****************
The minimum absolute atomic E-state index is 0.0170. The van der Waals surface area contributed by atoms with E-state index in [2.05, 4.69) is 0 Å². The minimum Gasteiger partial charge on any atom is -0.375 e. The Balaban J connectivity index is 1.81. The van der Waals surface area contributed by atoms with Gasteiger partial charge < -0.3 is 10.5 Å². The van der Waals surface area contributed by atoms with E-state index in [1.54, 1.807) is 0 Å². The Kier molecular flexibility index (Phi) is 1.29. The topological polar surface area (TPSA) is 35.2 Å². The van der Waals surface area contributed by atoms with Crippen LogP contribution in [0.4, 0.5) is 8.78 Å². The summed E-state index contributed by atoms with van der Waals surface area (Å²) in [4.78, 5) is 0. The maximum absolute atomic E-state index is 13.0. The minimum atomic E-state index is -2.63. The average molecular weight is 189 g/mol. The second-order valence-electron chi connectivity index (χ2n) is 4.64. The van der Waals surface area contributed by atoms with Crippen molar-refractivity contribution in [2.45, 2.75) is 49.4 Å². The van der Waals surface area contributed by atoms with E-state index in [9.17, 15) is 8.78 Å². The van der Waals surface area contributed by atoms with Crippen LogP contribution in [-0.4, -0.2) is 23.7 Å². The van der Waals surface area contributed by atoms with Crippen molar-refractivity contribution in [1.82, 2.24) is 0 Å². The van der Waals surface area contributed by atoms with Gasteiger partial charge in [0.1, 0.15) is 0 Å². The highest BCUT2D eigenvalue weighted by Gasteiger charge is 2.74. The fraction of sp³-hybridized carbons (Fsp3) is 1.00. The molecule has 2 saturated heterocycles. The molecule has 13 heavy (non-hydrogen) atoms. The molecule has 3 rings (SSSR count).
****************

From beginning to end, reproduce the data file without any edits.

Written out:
The minimum absolute atomic E-state index is 0.0170. The van der Waals surface area contributed by atoms with E-state index in [2.05, 4.69) is 0 Å². The minimum Gasteiger partial charge on any atom is -0.375 e. The Balaban J connectivity index is 1.81. The van der Waals surface area contributed by atoms with Gasteiger partial charge < -0.3 is 10.5 Å². The van der Waals surface area contributed by atoms with E-state index in [1.54, 1.807) is 0 Å². The Kier molecular flexibility index (Phi) is 1.29. The topological polar surface area (TPSA) is 35.2 Å². The van der Waals surface area contributed by atoms with Crippen LogP contribution in [0.4, 0.5) is 8.78 Å². The summed E-state index contributed by atoms with van der Waals surface area (Å²) in [4.78, 5) is 0. The maximum absolute atomic E-state index is 13.0. The minimum atomic E-state index is -2.63. The average molecular weight is 189 g/mol. The second-order valence-electron chi connectivity index (χ2n) is 4.64. The van der Waals surface area contributed by atoms with Crippen molar-refractivity contribution in [2.45, 2.75) is 49.4 Å². The van der Waals surface area contributed by atoms with E-state index in [9.17, 15) is 8.78 Å². The van der Waals surface area contributed by atoms with Crippen LogP contribution in [-0.4, -0.2) is 23.7 Å². The van der Waals surface area contributed by atoms with Crippen molar-refractivity contribution in [1.82, 2.24) is 0 Å². The van der Waals surface area contributed by atoms with Gasteiger partial charge in [0.1, 0.15) is 0 Å². The highest BCUT2D eigenvalue weighted by Gasteiger charge is 2.74. The fraction of sp³-hybridized carbons (Fsp3) is 1.00. The molecule has 2 saturated heterocycles. The molecule has 13 heavy (non-hydrogen) atoms. The molecule has 3 rings (SSSR count).